This feature appears in the August ’16 issue of NRA America’s 1st Freedom, one of the official journals of the National Rifle Association.
In early June, the 9th Circuit Court of Appeals ruled en banc that the state of California had acted legally when it all but excised the word “bear” from the Second Amendment to the United States Constitution. The decision was a major blow to gun owners in the country’s most populous state, and a slap in the face to a Supreme Court that has affirmed that the right of the people to keep and bear arms must not be treated as a “second-class” or optional protection.
At specific issue in the case was the constitutionality of the many “may-issue” concealed-carry standards that apply within certain districts in California. Because California both prohibits open carry and makes it all but impossible for many residents to get a concealed-carry permit in lieu, the plaintiffs complained that American citizens in certain jurisdictions were being flatly denied a key element of an enumerated constitutional right. In sum, the challengers contended, it was time for California—and, in particular, San Diego and Yolo counties—to take D.C. v. Heller seriously.
“Whatever the scope of [the Second Amendment’s protection] may be,” it “simply does not extend to the carrying of concealed firearms in public by members of the general public.”Despite garbled media reports to the contrary, the plaintiffs did not argue that the Second Amendment protects the right to carry concealed weapons per se. Rather, they submitted that state regulators are constitutionally limited to making one of two choices: Either California can permit open carry but restrict or prohibit concealed carry, or it can permit concealed carry but restrict or prohibit open carry. It cannot, however, do both simultaneously, as to do so would effectively obviate the people’s capacity to “bear” arms outside of the home.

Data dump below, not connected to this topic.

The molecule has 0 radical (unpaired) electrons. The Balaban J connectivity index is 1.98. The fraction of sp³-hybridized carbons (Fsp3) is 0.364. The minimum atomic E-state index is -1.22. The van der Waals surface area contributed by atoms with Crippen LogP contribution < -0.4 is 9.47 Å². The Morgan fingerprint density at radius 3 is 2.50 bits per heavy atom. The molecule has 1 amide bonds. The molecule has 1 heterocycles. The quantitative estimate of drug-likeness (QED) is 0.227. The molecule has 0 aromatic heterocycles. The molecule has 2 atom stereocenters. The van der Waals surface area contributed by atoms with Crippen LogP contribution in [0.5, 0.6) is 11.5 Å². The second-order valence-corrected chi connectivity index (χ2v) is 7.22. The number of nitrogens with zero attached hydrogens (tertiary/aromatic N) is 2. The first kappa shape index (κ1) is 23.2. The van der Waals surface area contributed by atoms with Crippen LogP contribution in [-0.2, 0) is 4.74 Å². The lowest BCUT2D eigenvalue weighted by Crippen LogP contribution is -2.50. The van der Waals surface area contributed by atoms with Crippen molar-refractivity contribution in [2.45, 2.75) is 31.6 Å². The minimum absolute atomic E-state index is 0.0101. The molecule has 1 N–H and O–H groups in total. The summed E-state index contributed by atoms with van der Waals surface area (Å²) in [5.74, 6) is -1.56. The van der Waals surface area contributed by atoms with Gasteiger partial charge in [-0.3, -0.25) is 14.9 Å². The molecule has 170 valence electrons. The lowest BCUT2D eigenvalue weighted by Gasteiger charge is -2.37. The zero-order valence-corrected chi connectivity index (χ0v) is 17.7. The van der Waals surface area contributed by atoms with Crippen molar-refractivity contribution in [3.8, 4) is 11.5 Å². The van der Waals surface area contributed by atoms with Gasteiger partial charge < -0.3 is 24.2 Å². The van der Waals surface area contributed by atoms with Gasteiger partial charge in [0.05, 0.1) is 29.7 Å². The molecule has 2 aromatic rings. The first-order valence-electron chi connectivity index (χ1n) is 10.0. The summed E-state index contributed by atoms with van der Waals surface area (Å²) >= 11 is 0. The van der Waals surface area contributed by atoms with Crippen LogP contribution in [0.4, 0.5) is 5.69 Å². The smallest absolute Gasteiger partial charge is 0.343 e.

With this sensible and straightforward argument, the plaintiffs were seemingly on solid ground. Last year, a three-judge panel within the same 9th Circuit ruled in their favor, holding that the Second Amendment requires that “the states permit some form of carry for self-defense outside the home,” and that California’s “overall [statutory] scheme” fell short of this requirement. Tracking the challengers’ argument almost perfectly, the majority opinion in that decision established that the combination of a blanket ban on open carry and a “good cause” requirement for concealed carry added up to an illegal denial of the Second Amendment’s core protections. (A similar verdict was reached in the 2013 case Moore v. Madigan; the fact that Illinois at the time had essentially no provision for legal carry outside the home made the court’s decision in that case even more clear-cut.)
Alas, it seems that “sensible” and “straightforward” are not always good enough—especially when such virtues run headfirst into those with hardened agendas. En banc, the court overturned the decision of its three-man panel, and ruled instead for the state. Consequently, those who had hoped that the Bill of Rights had finally reached the West Coast intact have been left to fight another day.